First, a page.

Ofsted released its annual report today, and one of its key messages is that some of the poorest educational outcomes are now concentrated in more affluent outer-urban areas. Traditionally, the inner city has been the place to go if you want to find the weakest GCSE results, the highest rates of school absences and the lowest levels of transition on to further and higher education. Since the success of urban-focused policies such as the Manchester and London Challenges, however, area-based patterns in educational outcomes have started to shift, and the link between deprivation and educational outcomes shows signs of weakening.
The 2010 Index of Multiple Deprivation offers a simple way of illustrating this trend. The IMD ranks areas based on their overall level of deprivation, and also according to the educational outcomes of the young people who live there (the Children and Young People sub-domain). Comparing ranks on these two measures, it’s possible to identify two types of area: deprived areas with relatively strong educational outcomes, and less deprived areas with relatively weak educational outcomes. I’ve mapped the data for London, and the pattern is interesting. Deprived parts of inner and east London appear to have relatively strong educational outcomes, whereas many of the capital’s more affluent suburbs have relatively weak educational outcomes. It’s not a cast-iron trend, but it does seem to lend some support to Ofsted’s claims, and suggests that we need to have a more nuanced discussion about the types of area where young people’s outcomes are poorest. It may be that deprivation is no longer the most powerful compass.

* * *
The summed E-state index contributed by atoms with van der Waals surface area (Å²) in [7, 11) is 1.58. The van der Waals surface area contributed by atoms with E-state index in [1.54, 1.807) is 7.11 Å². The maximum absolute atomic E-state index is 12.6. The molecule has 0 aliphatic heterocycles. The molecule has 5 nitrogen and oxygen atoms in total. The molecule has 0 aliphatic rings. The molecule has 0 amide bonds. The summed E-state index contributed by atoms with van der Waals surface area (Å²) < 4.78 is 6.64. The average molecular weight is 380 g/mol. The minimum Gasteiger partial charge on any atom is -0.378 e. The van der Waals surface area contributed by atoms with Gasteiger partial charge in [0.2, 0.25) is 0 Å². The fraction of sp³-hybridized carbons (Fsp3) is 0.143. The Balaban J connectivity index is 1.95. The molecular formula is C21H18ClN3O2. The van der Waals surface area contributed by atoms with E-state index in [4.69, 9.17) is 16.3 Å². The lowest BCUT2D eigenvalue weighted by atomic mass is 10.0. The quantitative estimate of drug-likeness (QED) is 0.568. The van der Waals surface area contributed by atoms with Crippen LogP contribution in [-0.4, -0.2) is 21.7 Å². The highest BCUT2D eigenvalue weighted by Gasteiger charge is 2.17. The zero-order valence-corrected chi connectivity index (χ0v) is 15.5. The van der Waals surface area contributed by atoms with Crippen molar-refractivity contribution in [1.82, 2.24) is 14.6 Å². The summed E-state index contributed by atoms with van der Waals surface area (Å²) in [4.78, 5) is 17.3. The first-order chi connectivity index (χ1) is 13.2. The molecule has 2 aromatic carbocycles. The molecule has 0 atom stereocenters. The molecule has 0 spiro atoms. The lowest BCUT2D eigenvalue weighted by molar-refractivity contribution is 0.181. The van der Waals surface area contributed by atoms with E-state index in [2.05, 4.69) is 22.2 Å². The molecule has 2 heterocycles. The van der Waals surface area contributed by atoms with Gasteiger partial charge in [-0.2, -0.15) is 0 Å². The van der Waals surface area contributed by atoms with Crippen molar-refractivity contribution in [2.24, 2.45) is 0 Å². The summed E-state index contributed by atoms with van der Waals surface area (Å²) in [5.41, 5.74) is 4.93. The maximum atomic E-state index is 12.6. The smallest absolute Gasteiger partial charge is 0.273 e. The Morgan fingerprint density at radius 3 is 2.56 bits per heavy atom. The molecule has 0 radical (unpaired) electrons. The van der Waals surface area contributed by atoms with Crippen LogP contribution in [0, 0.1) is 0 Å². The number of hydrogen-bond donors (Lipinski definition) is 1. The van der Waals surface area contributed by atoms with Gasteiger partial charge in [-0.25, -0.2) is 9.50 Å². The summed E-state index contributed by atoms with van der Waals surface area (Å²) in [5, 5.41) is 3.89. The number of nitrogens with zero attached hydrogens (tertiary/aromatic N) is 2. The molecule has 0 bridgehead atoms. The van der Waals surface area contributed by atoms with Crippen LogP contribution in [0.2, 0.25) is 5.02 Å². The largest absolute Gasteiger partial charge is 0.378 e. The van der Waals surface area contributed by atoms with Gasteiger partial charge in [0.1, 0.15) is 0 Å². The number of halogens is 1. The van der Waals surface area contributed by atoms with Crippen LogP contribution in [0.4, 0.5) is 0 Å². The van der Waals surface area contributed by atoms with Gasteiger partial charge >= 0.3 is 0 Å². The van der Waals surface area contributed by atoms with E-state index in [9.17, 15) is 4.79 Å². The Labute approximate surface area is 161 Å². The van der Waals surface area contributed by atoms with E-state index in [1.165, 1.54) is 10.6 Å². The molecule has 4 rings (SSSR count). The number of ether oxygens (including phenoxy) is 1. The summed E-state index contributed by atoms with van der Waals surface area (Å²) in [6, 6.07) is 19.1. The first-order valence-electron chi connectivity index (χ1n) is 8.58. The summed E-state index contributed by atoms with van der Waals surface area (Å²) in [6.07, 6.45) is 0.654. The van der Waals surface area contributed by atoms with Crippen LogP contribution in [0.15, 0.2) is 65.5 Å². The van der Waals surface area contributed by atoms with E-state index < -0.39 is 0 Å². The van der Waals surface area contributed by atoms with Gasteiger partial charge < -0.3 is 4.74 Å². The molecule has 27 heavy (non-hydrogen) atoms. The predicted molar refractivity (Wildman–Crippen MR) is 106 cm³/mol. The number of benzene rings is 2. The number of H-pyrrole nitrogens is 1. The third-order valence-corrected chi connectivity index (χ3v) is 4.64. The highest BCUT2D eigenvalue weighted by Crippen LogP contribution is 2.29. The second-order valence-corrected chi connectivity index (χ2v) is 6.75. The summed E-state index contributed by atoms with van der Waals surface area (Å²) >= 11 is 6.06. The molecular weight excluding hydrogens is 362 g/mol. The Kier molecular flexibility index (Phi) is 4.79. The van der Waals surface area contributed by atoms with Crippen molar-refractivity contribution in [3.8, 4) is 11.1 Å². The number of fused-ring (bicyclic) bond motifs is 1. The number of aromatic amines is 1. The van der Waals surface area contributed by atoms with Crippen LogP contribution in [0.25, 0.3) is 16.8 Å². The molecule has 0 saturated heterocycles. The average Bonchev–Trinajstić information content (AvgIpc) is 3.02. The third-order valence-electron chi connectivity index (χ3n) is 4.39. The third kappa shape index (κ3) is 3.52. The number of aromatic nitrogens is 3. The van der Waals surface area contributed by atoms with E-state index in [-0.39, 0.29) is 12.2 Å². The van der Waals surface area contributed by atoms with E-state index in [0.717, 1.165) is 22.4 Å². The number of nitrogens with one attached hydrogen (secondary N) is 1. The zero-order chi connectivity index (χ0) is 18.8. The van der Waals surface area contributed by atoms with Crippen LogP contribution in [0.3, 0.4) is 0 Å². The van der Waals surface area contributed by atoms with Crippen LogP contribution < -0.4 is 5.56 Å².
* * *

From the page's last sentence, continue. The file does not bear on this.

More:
Fullscreen map here.